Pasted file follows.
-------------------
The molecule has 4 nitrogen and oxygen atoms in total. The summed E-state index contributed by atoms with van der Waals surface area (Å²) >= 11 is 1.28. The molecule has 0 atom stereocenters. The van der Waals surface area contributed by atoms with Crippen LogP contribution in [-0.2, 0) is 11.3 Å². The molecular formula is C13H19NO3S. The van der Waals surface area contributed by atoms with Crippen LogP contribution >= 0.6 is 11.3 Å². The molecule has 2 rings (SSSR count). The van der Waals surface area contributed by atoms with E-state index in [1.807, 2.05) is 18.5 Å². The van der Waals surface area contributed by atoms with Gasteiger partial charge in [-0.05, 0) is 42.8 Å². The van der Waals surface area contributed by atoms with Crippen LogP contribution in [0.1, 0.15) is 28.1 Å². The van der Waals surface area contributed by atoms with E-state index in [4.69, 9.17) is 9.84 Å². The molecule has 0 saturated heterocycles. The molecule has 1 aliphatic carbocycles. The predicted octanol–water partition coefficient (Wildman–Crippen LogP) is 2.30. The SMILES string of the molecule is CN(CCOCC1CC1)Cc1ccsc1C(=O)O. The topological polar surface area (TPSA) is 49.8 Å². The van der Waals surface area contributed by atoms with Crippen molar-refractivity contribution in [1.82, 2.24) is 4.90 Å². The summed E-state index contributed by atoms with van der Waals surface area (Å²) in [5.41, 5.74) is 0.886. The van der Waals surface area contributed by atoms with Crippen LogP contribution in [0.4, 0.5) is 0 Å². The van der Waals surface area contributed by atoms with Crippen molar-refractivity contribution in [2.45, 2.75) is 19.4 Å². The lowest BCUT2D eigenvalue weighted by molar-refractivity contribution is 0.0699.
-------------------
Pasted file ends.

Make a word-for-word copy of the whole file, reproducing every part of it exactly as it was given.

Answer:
The molecule has 4 nitrogen and oxygen atoms in total. The summed E-state index contributed by atoms with van der Waals surface area (Å²) >= 11 is 1.28. The molecule has 0 atom stereocenters. The van der Waals surface area contributed by atoms with Crippen LogP contribution in [-0.2, 0) is 11.3 Å². The molecular formula is C13H19NO3S. The van der Waals surface area contributed by atoms with Crippen LogP contribution >= 0.6 is 11.3 Å². The molecule has 2 rings (SSSR count). The van der Waals surface area contributed by atoms with E-state index in [1.807, 2.05) is 18.5 Å². The van der Waals surface area contributed by atoms with Gasteiger partial charge in [-0.05, 0) is 42.8 Å². The van der Waals surface area contributed by atoms with Crippen LogP contribution in [0.1, 0.15) is 28.1 Å². The van der Waals surface area contributed by atoms with E-state index in [4.69, 9.17) is 9.84 Å². The molecule has 0 saturated heterocycles. The molecule has 1 aliphatic carbocycles. The predicted octanol–water partition coefficient (Wildman–Crippen LogP) is 2.30. The SMILES string of the molecule is CN(CCOCC1CC1)Cc1ccsc1C(=O)O. The topological polar surface area (TPSA) is 49.8 Å². The van der Waals surface area contributed by atoms with Crippen molar-refractivity contribution in [1.82, 2.24) is 4.90 Å². The summed E-state index contributed by atoms with van der Waals surface area (Å²) in [5.41, 5.74) is 0.886. The van der Waals surface area contributed by atoms with Crippen LogP contribution in [0.4, 0.5) is 0 Å². The van der Waals surface area contributed by atoms with Crippen molar-refractivity contribution in [2.45, 2.75) is 19.4 Å². The lowest BCUT2D eigenvalue weighted by molar-refractivity contribution is 0.0699.